This insight of Joseph’s is amazing. First of all it shows revelation. The spoilt brat has grown into a man of wisdom and insight, and that insight means understanding the purposes of God. Put most simply, it was that God intervenes in the affairs of mankind and speaks to us when we need it, and He has a plan.  There it is again, what we saw in the first meditation. He has a plan!  Second, this shows that the Lord has managed to work grace, mercy and forgiveness into Joseph for he has no desire to harm his brothers. To the contrary, he wants them to understand that this was the working of God.

Now those two things were in respect of Joseph but there are two breathtaking things about God here. First, as we’ve already noted, God has a plan and it is a plan to save His chosen family, but when we trek on four hundred years we see that this plan involves setting the scene for what will become one of the two biggest events in the history of Israel, the Exodus. (the other is the Exile). That is going to be monumental and God had already spoken of it to Abram (Gen 15:13,14).

Now if that isn’t big enough, the second thing is even greater. The clear implication of these words of Joseph now, is that God took the wrong motives and wrong actions of the brothers and used them for His own purposes which was to get Joseph, as His mouthpiece, to Egypt so he could save Egypt and consequently his own family. This is God who uses sinful men for His own purposes. We see it in the Old Testament in the way, centuries later, He would take and use Nebuchadnezzar to discipline Israel and destroy Jerusalem and bring about the Exile. We see it in the New Testament in what happened to Jesus. The apostle Peter explains it under the anointing of the Holy Spirit on the Day of Pentecost: This man was handed over to you by God’s set purpose and foreknowledge; and you, with the help of wicked men, put him to death by nailing him to the cross.” (Acts 2:23) This doesn’t say that God made the Jews act like they did to crucify Jesus, but He knew given a certain set of circumstances, that is how sinful men would react.

Now if I try and apply these two things to my life today, it becomes mind-blowing. Not only does God have a plan for my life, but He will take and use the things of this Fallen World for my ultimate blessing. Those ‘things’ may include my own foolishness, they may include Satan’s activities and they may include the sinful intention and words and deeds of others. Yes, the incredible truth is that God will use all these things for my good. The apostle Paul caught this when he wrote, “we know that in all things God works for the good of those who love him, who have been called according to his purpose.” (Rom 8:28) Some modern versions change that to take the emphasis off God: we know that for those who love God all things work together for good, for those who are called according to his purpose,” (EST) or “we know that all things work together for good to those who love God, to those who are the called according to His purpose,” (NKJV) but the implication is the same, God is bringing good into our lives, using WHATEVER is happening and whoever is involved. That brings an immense sense of reassurance to my life, a new confidence in which to live out today. World, you can do what you will, but my God is working in your mess for my good!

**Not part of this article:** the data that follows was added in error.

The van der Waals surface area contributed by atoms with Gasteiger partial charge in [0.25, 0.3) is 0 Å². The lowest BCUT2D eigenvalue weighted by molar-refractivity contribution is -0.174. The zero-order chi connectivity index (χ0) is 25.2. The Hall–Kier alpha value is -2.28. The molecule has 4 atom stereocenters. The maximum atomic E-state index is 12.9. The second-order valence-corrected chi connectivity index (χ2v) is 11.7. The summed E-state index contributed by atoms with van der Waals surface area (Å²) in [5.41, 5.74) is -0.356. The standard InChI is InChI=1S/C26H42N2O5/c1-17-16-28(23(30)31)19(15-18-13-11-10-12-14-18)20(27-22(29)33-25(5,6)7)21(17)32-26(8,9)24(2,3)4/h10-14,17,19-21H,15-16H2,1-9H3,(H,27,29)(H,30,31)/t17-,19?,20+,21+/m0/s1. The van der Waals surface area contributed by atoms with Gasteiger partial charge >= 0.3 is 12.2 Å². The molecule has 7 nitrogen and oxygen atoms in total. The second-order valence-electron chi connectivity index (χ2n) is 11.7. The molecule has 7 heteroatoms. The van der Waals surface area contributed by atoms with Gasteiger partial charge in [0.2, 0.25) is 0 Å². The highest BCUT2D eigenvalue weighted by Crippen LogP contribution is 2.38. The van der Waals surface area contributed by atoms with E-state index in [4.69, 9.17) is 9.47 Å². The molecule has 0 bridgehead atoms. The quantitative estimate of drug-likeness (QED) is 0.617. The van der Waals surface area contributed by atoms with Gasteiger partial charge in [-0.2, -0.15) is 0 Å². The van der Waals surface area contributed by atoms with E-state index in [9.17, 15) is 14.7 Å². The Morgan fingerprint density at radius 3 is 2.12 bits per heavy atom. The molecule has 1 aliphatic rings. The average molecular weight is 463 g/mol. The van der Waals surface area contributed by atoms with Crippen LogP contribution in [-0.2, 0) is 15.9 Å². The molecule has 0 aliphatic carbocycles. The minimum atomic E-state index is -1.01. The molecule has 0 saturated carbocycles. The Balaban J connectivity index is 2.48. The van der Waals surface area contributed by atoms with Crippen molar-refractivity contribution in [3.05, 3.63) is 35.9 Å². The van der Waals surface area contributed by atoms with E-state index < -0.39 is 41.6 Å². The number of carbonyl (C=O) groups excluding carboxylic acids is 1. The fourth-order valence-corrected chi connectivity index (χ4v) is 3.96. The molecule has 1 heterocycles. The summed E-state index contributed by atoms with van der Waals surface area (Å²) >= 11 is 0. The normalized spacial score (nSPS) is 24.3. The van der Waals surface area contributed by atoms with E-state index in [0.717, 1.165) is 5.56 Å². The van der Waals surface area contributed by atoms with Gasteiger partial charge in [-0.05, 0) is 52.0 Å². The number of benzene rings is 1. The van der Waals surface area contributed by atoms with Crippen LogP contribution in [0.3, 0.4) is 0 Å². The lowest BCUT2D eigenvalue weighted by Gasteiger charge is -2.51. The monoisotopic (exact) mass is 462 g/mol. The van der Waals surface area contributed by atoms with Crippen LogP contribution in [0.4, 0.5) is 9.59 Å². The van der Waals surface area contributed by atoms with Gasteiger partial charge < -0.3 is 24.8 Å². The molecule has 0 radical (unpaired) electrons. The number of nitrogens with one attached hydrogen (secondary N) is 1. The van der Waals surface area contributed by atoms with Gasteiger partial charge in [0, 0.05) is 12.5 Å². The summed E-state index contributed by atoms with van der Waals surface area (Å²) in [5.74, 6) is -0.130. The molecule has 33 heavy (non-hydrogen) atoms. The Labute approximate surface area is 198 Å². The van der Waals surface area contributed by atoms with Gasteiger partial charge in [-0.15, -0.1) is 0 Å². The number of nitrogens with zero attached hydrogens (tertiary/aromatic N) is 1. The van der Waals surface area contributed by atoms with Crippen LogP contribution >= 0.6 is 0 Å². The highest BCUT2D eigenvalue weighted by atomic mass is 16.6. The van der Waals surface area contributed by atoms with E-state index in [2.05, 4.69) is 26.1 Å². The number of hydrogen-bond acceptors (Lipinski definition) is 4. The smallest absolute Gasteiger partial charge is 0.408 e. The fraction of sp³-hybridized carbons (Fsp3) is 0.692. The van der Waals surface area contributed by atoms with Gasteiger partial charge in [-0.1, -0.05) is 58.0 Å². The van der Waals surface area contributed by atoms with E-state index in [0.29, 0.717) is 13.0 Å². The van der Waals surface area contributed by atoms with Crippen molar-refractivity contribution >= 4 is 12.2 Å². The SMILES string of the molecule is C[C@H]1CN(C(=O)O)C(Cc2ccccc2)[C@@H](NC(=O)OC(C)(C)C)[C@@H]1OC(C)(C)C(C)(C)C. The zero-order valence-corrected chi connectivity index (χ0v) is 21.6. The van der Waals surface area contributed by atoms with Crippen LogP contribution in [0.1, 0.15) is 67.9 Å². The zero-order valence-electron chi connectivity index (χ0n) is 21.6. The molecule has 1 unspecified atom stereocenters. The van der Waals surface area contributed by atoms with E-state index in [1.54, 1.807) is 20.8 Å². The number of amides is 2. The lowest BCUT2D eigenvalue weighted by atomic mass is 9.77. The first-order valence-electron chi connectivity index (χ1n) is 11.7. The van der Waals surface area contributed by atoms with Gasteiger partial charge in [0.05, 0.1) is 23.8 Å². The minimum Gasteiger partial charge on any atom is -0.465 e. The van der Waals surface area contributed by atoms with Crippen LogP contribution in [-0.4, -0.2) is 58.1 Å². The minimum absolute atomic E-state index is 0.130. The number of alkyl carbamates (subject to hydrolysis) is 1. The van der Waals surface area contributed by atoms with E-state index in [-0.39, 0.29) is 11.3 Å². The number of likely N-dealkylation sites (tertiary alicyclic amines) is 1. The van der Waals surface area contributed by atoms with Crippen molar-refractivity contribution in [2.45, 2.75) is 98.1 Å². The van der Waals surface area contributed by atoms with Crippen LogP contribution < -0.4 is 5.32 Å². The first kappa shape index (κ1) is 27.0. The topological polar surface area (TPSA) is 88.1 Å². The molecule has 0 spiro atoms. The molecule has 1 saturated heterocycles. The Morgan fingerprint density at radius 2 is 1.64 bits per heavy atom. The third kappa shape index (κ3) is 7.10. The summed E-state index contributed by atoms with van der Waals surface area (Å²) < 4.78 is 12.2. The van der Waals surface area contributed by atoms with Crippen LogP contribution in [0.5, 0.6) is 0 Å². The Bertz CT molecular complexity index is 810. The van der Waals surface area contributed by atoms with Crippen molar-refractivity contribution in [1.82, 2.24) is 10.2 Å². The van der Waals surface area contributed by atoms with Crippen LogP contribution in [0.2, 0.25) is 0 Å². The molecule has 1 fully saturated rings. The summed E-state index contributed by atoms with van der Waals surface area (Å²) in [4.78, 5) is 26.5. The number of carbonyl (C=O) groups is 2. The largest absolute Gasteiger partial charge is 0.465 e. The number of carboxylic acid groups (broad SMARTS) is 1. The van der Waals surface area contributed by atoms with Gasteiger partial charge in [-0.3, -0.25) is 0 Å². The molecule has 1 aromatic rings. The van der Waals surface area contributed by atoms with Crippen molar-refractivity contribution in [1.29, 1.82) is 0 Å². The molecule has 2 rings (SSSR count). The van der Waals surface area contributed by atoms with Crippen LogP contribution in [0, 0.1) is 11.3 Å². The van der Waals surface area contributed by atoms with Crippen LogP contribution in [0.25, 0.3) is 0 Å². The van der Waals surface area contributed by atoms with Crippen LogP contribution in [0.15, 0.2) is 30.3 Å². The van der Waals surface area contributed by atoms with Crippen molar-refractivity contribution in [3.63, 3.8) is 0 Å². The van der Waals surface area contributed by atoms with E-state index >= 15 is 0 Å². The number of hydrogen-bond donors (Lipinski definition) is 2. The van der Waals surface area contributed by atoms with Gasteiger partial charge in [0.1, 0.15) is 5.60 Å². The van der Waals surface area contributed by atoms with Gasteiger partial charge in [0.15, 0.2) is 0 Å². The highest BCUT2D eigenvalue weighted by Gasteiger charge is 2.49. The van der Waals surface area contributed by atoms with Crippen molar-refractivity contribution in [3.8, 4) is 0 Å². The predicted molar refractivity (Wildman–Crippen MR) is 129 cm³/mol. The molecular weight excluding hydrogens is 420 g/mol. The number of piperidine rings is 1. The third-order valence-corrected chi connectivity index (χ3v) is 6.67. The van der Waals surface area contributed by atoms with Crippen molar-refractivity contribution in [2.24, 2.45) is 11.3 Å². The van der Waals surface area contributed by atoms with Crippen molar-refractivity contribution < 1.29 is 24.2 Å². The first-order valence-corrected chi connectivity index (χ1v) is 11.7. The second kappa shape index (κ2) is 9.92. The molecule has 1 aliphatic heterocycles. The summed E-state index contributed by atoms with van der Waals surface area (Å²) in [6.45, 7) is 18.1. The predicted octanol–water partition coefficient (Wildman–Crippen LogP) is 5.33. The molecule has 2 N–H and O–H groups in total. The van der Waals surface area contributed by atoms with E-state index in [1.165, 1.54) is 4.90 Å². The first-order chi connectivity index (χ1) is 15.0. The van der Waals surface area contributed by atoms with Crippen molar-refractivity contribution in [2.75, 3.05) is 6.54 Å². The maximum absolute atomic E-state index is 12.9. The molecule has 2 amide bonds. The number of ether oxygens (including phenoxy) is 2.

That, ultimately was what Joseph got to. Yes, he had been sold into slavery (Gen 37:26-28) where he was sold on in Egypt (Gen 37:36), where he was falsely accused and imprisoned (Gen 39:14-20), yet wherever he was the Lord gave him favour with his captors (Gen 39:2-6, 20-23). In the midst of his trials God blessed him. Can we expect that today? Surely with Jesus seated at his Father’s right hand, ruling in the midst of his enemies (Psa 110:1,2), and with his Holy Spirit within us, the answer must be, yes! Still the Lord has a plan, still He uses the affairs of this broken world to bring His blessing to His children. Hallelujah!

48. Song of Triumph

Meditations in Exodus: 48. Song of Triumph

Ex 15:1   Then Moses and the Israelites sang this song to the LORD: “I will sing to the LORD, for he is highly exalted. The horse and its rider he has hurled into the sea.

I am not a very musical person and songs and music don’t play a large part in my life. Sorry about that.  However songs, I believe, convey something of the state of mind and songs sometimes (in me as well) just burst out of us when we are feeling good. The first part of chapter 15 is a song: Then Moses and the Israelites sang this song to the LORD.” (v.1a) They didn’t just sing it, they sung it to the Lord; it was an offering of thanks, praise and worship because of who God is and what he had just done: “I will sing to the LORD, for he is highly exalted. The horse and its rider he has hurled into the sea.” (v.1b) There is no question here but they refer to His having destroyed Pharaoh and his army in the sea that they had passed through.